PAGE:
Why I came to Chile:
Having traveled to every corner of Chile, I am convinced that it is the most beautiful country in the world. And that is not the only reason I chose to come to Chile. Other reasons abound. It has a largely free market based economy, is business-friendly, Americans and Europeans are well-liked, its mid section has a wonderful Mediterranean climate, recreational activities abound, and Spanish proved to be a useful language for me and my children to learn.
There is little political correctness and traditional family values are still strong. Radical environmentalism and radical feminism are certainly the exception and not the rule. Property is reasonably priced in both the big cities and in resort areas. The country’s two key cities and some resort areas are modern and First World. Medical care is as good as it gets south of the US border. Marriage and divorce rules are sane and reasonable. It’s freer than the vast majority of places in the world. There is little fear of the government, the police, warfare, “terrorism,” or bureaucratic organizations. Economic opportunities are plentiful. You can even get a job here after a while (in the meantime, consider this link). There’s really something for everyone.
How to do it
I’m a former American and I’ve been living in Chile for the great majority of the time since 1996. In my time here, I’ve ended up becoming an active figure in Chilean social and political life and plugged in with a number of influential locals. I am also a citizen of Italy, thus making the EU my “backup” passport.
I’m married to a beautiful Chilean woman, and even though I’ve traveled to 70 countries, I can’t imagine living anywhere else. I have yet to find a place with as much diverse beauty as my adopted country, or one that’s as civilized and welcoming to foreigners. I say this having spent part of the northern summer of 2011 (and some part of nearly every year since then) in Switzerland and Italy. There are certainly some gorgeous places in the world… but I was really glad to come home. My wife and I both agree that Chile is a better place to live.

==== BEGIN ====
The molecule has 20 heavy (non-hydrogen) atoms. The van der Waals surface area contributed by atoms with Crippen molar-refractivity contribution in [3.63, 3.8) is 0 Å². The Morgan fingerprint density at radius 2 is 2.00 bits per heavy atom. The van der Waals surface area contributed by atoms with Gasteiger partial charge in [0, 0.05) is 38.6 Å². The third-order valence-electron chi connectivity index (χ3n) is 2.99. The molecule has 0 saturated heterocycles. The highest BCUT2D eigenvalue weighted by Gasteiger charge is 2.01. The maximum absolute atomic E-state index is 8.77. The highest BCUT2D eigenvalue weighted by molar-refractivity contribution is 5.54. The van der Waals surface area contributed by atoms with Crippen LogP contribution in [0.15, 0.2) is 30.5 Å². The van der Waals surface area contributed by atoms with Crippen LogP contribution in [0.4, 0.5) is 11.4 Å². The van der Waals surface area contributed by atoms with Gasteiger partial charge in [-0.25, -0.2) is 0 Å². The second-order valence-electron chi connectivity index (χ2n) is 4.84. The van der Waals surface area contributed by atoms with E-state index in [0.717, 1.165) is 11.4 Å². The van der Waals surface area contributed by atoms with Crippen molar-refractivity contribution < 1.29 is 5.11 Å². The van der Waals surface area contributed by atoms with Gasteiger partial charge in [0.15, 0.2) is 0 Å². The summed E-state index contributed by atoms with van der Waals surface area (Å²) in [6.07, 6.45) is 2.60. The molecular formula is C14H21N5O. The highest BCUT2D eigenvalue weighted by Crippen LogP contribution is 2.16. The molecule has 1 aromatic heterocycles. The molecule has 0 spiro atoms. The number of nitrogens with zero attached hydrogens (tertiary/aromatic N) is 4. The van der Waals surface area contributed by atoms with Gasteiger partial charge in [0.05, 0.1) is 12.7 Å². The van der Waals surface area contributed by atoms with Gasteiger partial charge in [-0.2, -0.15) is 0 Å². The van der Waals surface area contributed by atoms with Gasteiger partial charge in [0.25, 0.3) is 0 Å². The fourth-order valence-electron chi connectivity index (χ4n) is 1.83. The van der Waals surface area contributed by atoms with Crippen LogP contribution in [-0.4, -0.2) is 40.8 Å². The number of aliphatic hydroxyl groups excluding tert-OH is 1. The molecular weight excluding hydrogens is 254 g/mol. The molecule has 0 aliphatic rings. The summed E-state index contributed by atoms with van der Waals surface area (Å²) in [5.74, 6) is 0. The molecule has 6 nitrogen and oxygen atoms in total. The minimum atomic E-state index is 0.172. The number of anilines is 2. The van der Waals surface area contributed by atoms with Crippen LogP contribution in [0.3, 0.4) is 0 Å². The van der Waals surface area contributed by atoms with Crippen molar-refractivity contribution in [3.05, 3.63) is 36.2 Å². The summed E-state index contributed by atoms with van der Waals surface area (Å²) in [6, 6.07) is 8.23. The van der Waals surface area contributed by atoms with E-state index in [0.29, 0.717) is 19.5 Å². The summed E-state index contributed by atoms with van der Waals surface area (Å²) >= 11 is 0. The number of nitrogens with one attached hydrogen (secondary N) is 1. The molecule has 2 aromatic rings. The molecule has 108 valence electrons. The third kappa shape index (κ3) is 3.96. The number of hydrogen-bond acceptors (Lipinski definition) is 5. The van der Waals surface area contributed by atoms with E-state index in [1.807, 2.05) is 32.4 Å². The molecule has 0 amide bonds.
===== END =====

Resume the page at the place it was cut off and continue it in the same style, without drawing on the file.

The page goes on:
As a long-term expat in Chile, I helped many members of the Atlas 400 community over the years with whatever they need on the ground in Chile. I run a small consulting service on the side.
You see, Chileans like foreigners very much, especially those from North America, Europe, Israel, the Middle East, Australia and New Zealand. It’s one of the most foreigner-friendly places in South America. If you want to live here, you don’t need anything besides a tourist visa—it’s good for 90 days, and you can renew it simply by setting foot over the border in Argentina or Peru every few months. There is also a process to extend the visa to 180 days without leaving the country.
Tourists pay value-added taxes and tariffs on what they purchase in Chile, but pay no income or death taxes, with some restrictions. For example, it’s hard for tourists to get household services like Internet put in their name, buy a car in their name, or open a bank account. They can, however, buy and own real property, and they can obtain Chilean medical insurance coverage. Thus, for perpetual tourists (permanent travelers, passers through, etc.), Chile provides a wonderful Southern Hemisphere location to spend a few months per year.
For those who plan to make Chile their home for the majority of the time over the next five years or so, obtaining permanent residency and citizenship is quite cost-effective. A Chilean passport is respectable and offers visa-free travel to much of the world, including Europe. It enjoys the Visa Waiver Program (VWP) status for the United States.